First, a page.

Is there something you want but can't seem to accomplish? Behavioral economics can often provide effective solutions to the common problems, but discovering them requires us to view our problems differently.
At an early morning meeting the other day a colleague at work named Jennifer complained that she had the hardest time getting out of bed in the morning. "Every night when I go to bed I tell myself that I will get up as soon as my alarm goes off," she said, "But the next day I hit the snooze button five or six times! I don't know what more I can do."
"Redoubling your determination won't help," I said, "System 2 isn't the problem. Your rational thinking process is already convinced. You have a problem with System 1 which we must correct by changing your environment."
Of Two Minds
Systems 1 and 2 refer to the two ways all people think and decide--what science calls Dual Process Theory. System 2 is the conscious, explicit, controlled process. System 2 is rules based and rational. Jennifer's System 2 wanted to get out of bed.
System 1 is the unconscious, implicit, automatic process. System 1 uses a collection of short cuts--or, "heuristics"--driven by context and past experience to make snap decisions. Jennifer's System 1 wanted to stay in bed.
When the two systems agree, things go smoothly. But, when there's a conflict, as in Jennifer's case, problems arise. Every New Year's resolution is made by System 2 and broken by System 1.
Not only do the systems operate differently, they must be influenced differently too. To influence System 2 we provide information to change people's minds so they will change their behavior. Using this approach I might have reminded Jennifer of the benefits of getting up when her alarm went off; that she would get to work on time, be less rushed and stressed, etc. But, Jennifer didn't need further convincing. Her System 2 already wanted to get out of bed. She needed help with her System 1.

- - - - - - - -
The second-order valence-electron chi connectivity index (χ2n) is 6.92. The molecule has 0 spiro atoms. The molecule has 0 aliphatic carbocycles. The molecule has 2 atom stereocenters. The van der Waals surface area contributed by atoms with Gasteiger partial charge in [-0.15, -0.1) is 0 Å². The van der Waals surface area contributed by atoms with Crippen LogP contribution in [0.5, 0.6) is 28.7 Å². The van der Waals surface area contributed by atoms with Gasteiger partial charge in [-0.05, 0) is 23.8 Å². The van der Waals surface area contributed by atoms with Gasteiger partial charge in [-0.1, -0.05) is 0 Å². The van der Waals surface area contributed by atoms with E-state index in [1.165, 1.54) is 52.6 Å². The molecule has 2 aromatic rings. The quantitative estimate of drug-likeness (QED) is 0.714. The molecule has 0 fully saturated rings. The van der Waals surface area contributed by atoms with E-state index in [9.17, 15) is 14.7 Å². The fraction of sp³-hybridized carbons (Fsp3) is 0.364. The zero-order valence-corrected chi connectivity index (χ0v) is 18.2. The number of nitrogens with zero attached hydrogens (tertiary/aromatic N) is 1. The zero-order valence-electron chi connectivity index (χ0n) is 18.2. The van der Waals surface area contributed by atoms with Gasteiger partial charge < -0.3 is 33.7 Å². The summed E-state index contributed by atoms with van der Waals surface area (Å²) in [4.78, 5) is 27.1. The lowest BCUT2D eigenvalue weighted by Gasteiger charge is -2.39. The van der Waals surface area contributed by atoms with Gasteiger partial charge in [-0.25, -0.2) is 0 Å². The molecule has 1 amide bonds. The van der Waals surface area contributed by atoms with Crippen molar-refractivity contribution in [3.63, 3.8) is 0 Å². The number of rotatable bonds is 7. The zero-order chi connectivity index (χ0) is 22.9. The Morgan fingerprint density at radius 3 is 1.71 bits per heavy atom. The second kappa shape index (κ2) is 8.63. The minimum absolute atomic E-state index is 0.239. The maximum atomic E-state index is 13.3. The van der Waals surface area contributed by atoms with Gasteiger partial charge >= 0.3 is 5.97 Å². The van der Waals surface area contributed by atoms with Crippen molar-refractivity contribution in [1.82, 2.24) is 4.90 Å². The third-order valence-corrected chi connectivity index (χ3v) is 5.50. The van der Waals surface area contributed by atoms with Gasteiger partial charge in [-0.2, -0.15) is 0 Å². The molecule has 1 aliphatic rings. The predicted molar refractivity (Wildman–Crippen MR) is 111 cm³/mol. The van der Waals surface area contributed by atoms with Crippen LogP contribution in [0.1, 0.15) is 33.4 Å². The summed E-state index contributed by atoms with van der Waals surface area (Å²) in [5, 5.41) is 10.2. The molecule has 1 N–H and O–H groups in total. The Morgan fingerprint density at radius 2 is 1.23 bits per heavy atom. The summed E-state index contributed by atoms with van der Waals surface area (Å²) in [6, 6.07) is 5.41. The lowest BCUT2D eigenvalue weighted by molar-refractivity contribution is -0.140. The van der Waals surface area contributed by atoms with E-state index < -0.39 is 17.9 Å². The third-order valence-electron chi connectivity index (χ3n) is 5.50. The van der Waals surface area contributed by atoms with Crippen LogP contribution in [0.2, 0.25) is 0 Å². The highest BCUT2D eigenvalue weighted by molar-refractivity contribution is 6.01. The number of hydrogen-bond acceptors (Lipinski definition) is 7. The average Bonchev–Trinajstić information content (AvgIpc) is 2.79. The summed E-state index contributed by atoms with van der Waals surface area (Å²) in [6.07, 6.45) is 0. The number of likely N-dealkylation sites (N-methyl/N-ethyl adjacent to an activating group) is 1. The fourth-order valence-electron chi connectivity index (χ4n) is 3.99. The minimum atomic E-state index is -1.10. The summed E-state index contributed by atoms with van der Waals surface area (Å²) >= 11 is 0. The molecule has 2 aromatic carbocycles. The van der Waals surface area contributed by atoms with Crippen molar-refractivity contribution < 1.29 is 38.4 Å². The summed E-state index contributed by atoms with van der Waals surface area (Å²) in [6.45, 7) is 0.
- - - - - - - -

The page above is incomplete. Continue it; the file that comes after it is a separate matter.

Influencing System 1 requires a different approach. Here we must change the context which alters behavior directly and the mind changes last. That's because when there is a conflict between our behaviors and our beliefs, we often reconcile it by adjusting our beliefs. We use System 2 to rationalize decisions already made by System 1.
Back to Bed
I asked Jennifer what made her want to stay in bed so we could identify the environmental factors we needed to change. She said, "Well, its so warm and cozy under the covers." Since all human value judgments are comparative, she was comparing the temperature under the covers with the cooler temperature of the surrounding room. That provided the first opportunity. "Okay," I said, "What else?"
"And then there's my sleep machine." "Your what!," I asked? "My sleep machine," she said. "It's an app on my iPad connected to my Bose radio that plays soothing white noise to help me sleep." "Clearly it's working," I said.
"And what happens when the alarm goes off," I asked? "I hit the snooze button and roll over," she confessed.
Okay, I said. Here is the three step plan that will overcome your System 1 objections to getting out of bed.
1. Purchase a programmable thermostat and set it to make your bedroom uncomfortably warm just before the time you want to get out of bed. By eliminating the disparity between the temparature under the covers and the temperature of the room, you eliminate an incentive to stay in bed.
2. Program your sleep machine to turn off before your alarm is schedule to sound. By turning off the sleep maching, you will deprive your System 1 of a cue that you strongly associate with sleeping, thereby giving you one less obstacle to overcome.
3. Finally, move your alarm clock to a place you cannot reach from your bed so you must get up to turn it off. We all have a default bias, a preference to keep things as they are. When you can turn off your alarm while in your bed, you will tend to stay in bed. Once you are out of bed, you will tend to stay out of bed.
Rise and Shine
Jennifer applied steps 2 and 3 (she didn't install a programmable thermostat) but that was enough. Those changes reduced the objections from her System 1 and allowed her rational System 2 desire to get out of bed to win the battle.
Is there something you really want to do, but can't? Your System 1 may be to blame. Consider the contextual/environmental conditions that may be preventing you from getting what you want and how you might rearrange them to achieve your goals.
Spread the fire. GS